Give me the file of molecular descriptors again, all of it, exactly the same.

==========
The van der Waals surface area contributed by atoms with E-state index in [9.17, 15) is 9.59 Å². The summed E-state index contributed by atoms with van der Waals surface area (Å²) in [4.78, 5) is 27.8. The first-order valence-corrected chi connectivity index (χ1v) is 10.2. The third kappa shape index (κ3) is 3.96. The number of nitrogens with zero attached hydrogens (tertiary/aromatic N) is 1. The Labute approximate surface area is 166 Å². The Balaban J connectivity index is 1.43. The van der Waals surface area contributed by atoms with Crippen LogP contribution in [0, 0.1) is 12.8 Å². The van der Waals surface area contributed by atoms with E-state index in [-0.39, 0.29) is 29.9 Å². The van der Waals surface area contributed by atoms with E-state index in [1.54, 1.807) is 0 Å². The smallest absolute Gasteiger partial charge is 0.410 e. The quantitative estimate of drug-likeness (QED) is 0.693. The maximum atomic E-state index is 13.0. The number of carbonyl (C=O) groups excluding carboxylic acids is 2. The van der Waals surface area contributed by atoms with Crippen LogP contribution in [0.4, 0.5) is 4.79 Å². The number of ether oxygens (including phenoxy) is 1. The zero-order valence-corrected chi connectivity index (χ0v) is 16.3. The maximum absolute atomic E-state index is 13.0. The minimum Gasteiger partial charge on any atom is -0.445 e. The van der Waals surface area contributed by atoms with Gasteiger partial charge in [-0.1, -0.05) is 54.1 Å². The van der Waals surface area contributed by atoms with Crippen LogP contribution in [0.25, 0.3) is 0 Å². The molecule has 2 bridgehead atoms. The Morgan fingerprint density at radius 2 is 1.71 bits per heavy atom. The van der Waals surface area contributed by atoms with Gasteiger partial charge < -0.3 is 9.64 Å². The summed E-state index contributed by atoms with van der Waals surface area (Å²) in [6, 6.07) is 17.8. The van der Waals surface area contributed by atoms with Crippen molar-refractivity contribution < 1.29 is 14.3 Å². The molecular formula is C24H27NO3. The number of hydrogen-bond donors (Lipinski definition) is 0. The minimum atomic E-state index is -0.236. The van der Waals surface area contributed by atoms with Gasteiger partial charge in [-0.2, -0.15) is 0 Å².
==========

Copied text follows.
The van der Waals surface area contributed by atoms with E-state index in [9.17, 15) is 9.59 Å². The summed E-state index contributed by atoms with van der Waals surface area (Å²) in [4.78, 5) is 27.8. The first-order valence-corrected chi connectivity index (χ1v) is 10.2. The third kappa shape index (κ3) is 3.96. The number of nitrogens with zero attached hydrogens (tertiary/aromatic N) is 1. The Labute approximate surface area is 166 Å². The Balaban J connectivity index is 1.43. The van der Waals surface area contributed by atoms with Crippen LogP contribution in [0, 0.1) is 12.8 Å². The van der Waals surface area contributed by atoms with E-state index in [-0.39, 0.29) is 29.9 Å². The van der Waals surface area contributed by atoms with E-state index in [1.54, 1.807) is 0 Å². The smallest absolute Gasteiger partial charge is 0.410 e. The quantitative estimate of drug-likeness (QED) is 0.693. The maximum atomic E-state index is 13.0. The number of carbonyl (C=O) groups excluding carboxylic acids is 2. The van der Waals surface area contributed by atoms with Crippen LogP contribution in [0.4, 0.5) is 4.79 Å². The number of ether oxygens (including phenoxy) is 1. The zero-order valence-corrected chi connectivity index (χ0v) is 16.3. The maximum absolute atomic E-state index is 13.0. The minimum Gasteiger partial charge on any atom is -0.445 e. The van der Waals surface area contributed by atoms with Gasteiger partial charge in [-0.1, -0.05) is 54.1 Å². The van der Waals surface area contributed by atoms with Crippen LogP contribution in [0.25, 0.3) is 0 Å². The molecule has 2 bridgehead atoms. The Morgan fingerprint density at radius 2 is 1.71 bits per heavy atom. The van der Waals surface area contributed by atoms with Gasteiger partial charge < -0.3 is 9.64 Å². The summed E-state index contributed by atoms with van der Waals surface area (Å²) in [6, 6.07) is 17.8. The van der Waals surface area contributed by atoms with Crippen molar-refractivity contribution < 1.29 is 14.3 Å². The molecular formula is C24H27NO3. The number of hydrogen-bond donors (Lipinski definition) is 0. The minimum atomic E-state index is -0.236. The van der Waals surface area contributed by atoms with Gasteiger partial charge in [-0.2, -0.15) is 0 Å².